1  
link above should be: blogs.claritycon.com/steveholstad/2007/06/28/… –  Lee Smith Jul 12 '11 at 14:39
    
the blog entry has been deleted along with the blog –  JBeurer Mar 10 at 5:22
    
Fixed blog entry link again to blogs.claritycon.com/blog/2007/06/… –  Dan Blanchard Mar 13 at 13:19

Can you wait until .NET 4.0? With it you can use expression trees and the DLR to dynamically generate code without the code-gen memory loss issue.

Another option is to use .NET 3.5 with a dynamic language like IronPython.

EDIT: Expression Tree Example

http://www.infoq.com/articles/expression-compiler

share|improve this answer
    
I like your suggestions, but unfortunately they won't work for me on this project (we're not using .NET 4 yet, and can't use IronPython (only C#)). If you don't mind, could you flesh out your answer relating to expression trees. It might help someone else. Can they be used to take something stored in a string and turn it into working code that can be unloaded from memory? Thanks. –  Nogwater Dec 3 '09 at 22:50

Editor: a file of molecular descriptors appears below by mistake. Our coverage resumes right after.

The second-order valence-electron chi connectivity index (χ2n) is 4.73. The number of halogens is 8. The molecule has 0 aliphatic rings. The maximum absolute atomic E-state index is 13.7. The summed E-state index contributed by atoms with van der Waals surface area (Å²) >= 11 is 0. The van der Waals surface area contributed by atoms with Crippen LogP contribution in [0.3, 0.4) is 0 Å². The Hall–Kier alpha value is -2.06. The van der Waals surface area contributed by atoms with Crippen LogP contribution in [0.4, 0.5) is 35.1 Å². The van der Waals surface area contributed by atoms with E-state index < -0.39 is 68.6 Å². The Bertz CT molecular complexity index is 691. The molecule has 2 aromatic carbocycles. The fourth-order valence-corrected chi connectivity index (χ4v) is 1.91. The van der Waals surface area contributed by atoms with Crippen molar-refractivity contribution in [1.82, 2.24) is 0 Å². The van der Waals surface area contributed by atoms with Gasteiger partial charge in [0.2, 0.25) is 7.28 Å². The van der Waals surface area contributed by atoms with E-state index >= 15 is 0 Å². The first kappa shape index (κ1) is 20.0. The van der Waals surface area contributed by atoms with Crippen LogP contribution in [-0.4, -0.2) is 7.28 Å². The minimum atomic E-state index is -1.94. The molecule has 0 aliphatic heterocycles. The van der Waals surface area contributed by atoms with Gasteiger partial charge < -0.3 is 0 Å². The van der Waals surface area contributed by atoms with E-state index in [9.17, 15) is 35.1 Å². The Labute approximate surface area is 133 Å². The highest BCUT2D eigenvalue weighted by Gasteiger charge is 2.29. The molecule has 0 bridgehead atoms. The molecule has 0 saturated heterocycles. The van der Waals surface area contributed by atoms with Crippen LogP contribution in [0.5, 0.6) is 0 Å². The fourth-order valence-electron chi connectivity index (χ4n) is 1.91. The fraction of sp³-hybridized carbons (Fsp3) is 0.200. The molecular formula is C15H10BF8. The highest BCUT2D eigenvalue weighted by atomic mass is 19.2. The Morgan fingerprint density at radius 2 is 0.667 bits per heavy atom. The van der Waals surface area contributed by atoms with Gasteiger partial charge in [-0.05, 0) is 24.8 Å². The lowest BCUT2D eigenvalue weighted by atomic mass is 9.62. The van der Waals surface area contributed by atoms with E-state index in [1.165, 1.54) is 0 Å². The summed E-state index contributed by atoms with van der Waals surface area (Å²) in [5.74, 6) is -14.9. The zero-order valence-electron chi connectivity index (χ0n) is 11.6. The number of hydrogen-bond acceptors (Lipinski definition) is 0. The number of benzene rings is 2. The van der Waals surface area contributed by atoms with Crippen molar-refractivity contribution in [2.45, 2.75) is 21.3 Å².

I added a link to an article on expression trees. –  Jonathan Allen Dec 4 '09 at 8:44
3  
If you dynamically create code with DLR, it will take up space when you run it. Would you be able to free this in .Net 4 without appdomains? The memory leak in the question is not due to the code-gen, but because of loading an assembly in the same appdomain (so not really a leak) which can't be freed. –  Mikael Svenson Dec 5 '09 at 10:06
1  
If you use "DynamicMethod", the dynamically generated code is associated with an object that can be garbaged collected. msdn.microsoft.com/en-us/magazine/cc163491.aspx –  Jonathan Allen Dec 7 '09 at 6:48